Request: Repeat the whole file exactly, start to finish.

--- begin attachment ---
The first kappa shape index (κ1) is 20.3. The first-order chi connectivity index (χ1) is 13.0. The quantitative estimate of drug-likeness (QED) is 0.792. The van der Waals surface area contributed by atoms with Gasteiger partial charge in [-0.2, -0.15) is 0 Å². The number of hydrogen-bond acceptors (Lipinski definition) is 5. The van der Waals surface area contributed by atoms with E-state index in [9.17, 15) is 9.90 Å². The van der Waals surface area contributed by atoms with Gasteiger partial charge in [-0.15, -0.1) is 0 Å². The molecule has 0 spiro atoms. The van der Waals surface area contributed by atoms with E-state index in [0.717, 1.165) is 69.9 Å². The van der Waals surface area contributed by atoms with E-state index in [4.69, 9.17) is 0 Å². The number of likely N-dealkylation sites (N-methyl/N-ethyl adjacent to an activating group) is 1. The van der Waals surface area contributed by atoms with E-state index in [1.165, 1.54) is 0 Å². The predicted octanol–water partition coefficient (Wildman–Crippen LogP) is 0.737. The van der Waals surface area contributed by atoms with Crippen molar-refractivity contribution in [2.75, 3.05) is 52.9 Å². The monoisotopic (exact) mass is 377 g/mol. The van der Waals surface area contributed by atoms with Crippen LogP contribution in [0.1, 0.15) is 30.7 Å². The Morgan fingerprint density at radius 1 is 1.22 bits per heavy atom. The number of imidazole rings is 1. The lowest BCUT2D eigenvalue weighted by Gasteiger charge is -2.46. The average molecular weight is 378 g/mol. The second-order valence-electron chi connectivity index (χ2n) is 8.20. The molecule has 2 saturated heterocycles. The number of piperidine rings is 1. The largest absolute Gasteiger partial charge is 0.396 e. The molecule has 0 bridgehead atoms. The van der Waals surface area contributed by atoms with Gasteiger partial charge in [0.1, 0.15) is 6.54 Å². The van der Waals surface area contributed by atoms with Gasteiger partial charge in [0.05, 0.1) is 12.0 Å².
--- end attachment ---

The first kappa shape index (κ1) is 20.3. The first-order chi connectivity index (χ1) is 13.0. The quantitative estimate of drug-likeness (QED) is 0.792. The van der Waals surface area contributed by atoms with Gasteiger partial charge in [-0.2, -0.15) is 0 Å². The number of hydrogen-bond acceptors (Lipinski definition) is 5. The van der Waals surface area contributed by atoms with E-state index in [9.17, 15) is 9.90 Å². The van der Waals surface area contributed by atoms with Gasteiger partial charge in [-0.15, -0.1) is 0 Å². The molecule has 0 spiro atoms. The van der Waals surface area contributed by atoms with E-state index in [0.717, 1.165) is 69.9 Å². The van der Waals surface area contributed by atoms with E-state index in [4.69, 9.17) is 0 Å². The number of likely N-dealkylation sites (N-methyl/N-ethyl adjacent to an activating group) is 1. The van der Waals surface area contributed by atoms with E-state index in [1.165, 1.54) is 0 Å². The predicted octanol–water partition coefficient (Wildman–Crippen LogP) is 0.737. The van der Waals surface area contributed by atoms with Crippen molar-refractivity contribution in [2.75, 3.05) is 52.9 Å². The monoisotopic (exact) mass is 377 g/mol. The van der Waals surface area contributed by atoms with Crippen LogP contribution in [0.1, 0.15) is 30.7 Å². The Morgan fingerprint density at radius 1 is 1.22 bits per heavy atom. The number of imidazole rings is 1. The lowest BCUT2D eigenvalue weighted by Gasteiger charge is -2.46. The average molecular weight is 378 g/mol. The second-order valence-electron chi connectivity index (χ2n) is 8.20. The molecule has 2 saturated heterocycles. The number of piperidine rings is 1. The largest absolute Gasteiger partial charge is 0.396 e. The molecule has 0 bridgehead atoms. The van der Waals surface area contributed by atoms with Gasteiger partial charge in [0.1, 0.15) is 6.54 Å². The van der Waals surface area contributed by atoms with Gasteiger partial charge in [0.05, 0.1) is 12.0 Å².